The Effects of Soda on your Teeth
It's easy to understand why soda is such a popular beverage: it's inexpensive, tastes good and many varieties give that much needed caffeine boost to make it through the morning or the mid-afternoon. However, the negative effects that soda has on your teeth lessens its benefits. Your dentist in Huntsville, Alabama, Dr. Michael Pugh, sees many patients at Artistic Dentistry who have extensive tooth decay due to their soda habit. You'll learn why soda - even the diet alternatives - have earned such a bad reputation.
Everyone knows that sugar is bad for your teeth. But do you know why? It turns out that sugar is easily fermented, or broken down, by the naturally-occurring bacteria in your mouth. As this sugar ferments, it creates an acid that eats away at the healthy structure of teeth. Your Huntsville dentist is particularly concerned about patients who have an all-day soda habit; the teeth are constantly coated in sugar, never giving the saliva much of a chance to rinse it away.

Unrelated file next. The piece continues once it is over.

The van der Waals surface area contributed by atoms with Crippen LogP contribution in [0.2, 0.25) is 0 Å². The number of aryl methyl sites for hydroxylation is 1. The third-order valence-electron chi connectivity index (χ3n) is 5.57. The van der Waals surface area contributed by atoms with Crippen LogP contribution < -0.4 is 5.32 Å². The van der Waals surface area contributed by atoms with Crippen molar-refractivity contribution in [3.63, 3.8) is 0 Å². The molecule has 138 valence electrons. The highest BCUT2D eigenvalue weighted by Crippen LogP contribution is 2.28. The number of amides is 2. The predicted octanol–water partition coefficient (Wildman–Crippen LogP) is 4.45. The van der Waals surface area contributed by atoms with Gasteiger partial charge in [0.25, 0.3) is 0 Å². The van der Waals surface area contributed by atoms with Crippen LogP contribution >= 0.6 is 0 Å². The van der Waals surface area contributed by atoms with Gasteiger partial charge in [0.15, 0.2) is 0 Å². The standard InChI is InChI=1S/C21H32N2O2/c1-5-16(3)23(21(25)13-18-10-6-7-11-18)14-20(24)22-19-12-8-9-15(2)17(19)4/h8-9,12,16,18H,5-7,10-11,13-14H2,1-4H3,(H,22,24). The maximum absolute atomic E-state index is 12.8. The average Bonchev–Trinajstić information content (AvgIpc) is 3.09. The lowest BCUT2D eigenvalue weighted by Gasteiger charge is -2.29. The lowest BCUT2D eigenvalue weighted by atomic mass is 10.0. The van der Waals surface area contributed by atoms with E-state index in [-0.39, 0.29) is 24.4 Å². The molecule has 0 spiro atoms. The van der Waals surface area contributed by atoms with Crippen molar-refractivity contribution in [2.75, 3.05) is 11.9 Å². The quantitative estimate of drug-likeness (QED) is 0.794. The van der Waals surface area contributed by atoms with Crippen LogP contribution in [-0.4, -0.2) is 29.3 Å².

Diet soda was created in the early 1950's for diabetic people who still wanted to enjoy a fizzy beverage; it originally contained a sugar substitute called saccharin. Many decades later, diet soda continues to be popular for those who need or want to regulate their sugar intake - the National Center for Health Statistics estimates that about one-fifth of the population drinks it daily. However, diet soda has never been intended as a dental-friendly drink. Why? Two of the main ingredients in most diet sodas are phosphoric acid and citric acid, which means that the erosive effect on your teeth is still present when you drink sugar-free soft drinks.
While most people can enjoy soda infrequently, dentists agree that the best drink for your teeth, as you might imagine, is pure water. If you think your soda habit may be causing you problems, contact Artistic Dentistry in Huntsville, Alabama to schedule an appointment with Dr. Michael Pugh.